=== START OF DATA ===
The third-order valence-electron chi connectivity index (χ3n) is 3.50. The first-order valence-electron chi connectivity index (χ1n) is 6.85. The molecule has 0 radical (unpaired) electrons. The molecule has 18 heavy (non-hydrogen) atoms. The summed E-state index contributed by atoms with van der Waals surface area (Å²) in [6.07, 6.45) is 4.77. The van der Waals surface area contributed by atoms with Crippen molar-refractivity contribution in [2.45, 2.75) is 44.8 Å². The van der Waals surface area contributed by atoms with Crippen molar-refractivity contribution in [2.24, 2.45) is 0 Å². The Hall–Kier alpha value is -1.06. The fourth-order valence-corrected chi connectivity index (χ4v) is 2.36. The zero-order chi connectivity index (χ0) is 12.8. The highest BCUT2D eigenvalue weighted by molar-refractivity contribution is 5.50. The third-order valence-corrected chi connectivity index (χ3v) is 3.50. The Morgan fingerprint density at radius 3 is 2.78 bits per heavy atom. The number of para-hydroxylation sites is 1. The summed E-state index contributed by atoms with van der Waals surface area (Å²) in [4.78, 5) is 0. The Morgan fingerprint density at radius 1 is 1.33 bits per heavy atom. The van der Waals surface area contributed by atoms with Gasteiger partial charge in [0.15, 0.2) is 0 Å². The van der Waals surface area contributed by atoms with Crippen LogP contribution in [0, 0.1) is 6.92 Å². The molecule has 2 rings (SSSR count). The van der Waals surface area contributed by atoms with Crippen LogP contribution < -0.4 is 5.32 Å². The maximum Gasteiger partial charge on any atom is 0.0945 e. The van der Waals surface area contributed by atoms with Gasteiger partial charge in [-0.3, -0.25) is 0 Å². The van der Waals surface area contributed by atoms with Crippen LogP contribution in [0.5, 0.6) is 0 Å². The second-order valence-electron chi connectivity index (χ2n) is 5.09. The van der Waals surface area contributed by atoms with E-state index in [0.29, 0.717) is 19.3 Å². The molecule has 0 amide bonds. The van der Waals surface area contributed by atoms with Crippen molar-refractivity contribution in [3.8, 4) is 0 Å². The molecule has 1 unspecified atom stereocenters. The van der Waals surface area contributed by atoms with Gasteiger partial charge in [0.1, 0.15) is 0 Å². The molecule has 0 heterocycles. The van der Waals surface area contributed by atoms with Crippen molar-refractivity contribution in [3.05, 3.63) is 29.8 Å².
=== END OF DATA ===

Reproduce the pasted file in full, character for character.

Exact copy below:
The third-order valence-electron chi connectivity index (χ3n) is 3.50. The first-order valence-electron chi connectivity index (χ1n) is 6.85. The molecule has 0 radical (unpaired) electrons. The molecule has 18 heavy (non-hydrogen) atoms. The summed E-state index contributed by atoms with van der Waals surface area (Å²) in [6.07, 6.45) is 4.77. The van der Waals surface area contributed by atoms with Crippen molar-refractivity contribution in [2.45, 2.75) is 44.8 Å². The van der Waals surface area contributed by atoms with Crippen molar-refractivity contribution in [2.24, 2.45) is 0 Å². The Hall–Kier alpha value is -1.06. The fourth-order valence-corrected chi connectivity index (χ4v) is 2.36. The zero-order chi connectivity index (χ0) is 12.8. The highest BCUT2D eigenvalue weighted by molar-refractivity contribution is 5.50. The third-order valence-corrected chi connectivity index (χ3v) is 3.50. The Morgan fingerprint density at radius 3 is 2.78 bits per heavy atom. The number of para-hydroxylation sites is 1. The summed E-state index contributed by atoms with van der Waals surface area (Å²) in [4.78, 5) is 0. The Morgan fingerprint density at radius 1 is 1.33 bits per heavy atom. The van der Waals surface area contributed by atoms with Gasteiger partial charge in [0.15, 0.2) is 0 Å². The van der Waals surface area contributed by atoms with Crippen LogP contribution in [0, 0.1) is 6.92 Å². The molecule has 2 rings (SSSR count). The van der Waals surface area contributed by atoms with Crippen LogP contribution < -0.4 is 5.32 Å². The maximum Gasteiger partial charge on any atom is 0.0945 e. The van der Waals surface area contributed by atoms with Gasteiger partial charge in [-0.3, -0.25) is 0 Å². The van der Waals surface area contributed by atoms with Crippen LogP contribution in [0.5, 0.6) is 0 Å². The second-order valence-electron chi connectivity index (χ2n) is 5.09. The van der Waals surface area contributed by atoms with E-state index in [0.29, 0.717) is 19.3 Å². The molecule has 0 amide bonds. The van der Waals surface area contributed by atoms with Crippen molar-refractivity contribution in [3.8, 4) is 0 Å². The molecule has 1 unspecified atom stereocenters. The van der Waals surface area contributed by atoms with Gasteiger partial charge in [0.1, 0.15) is 0 Å². The molecule has 0 heterocycles. The van der Waals surface area contributed by atoms with Crippen molar-refractivity contribution in [3.05, 3.63) is 29.8 Å².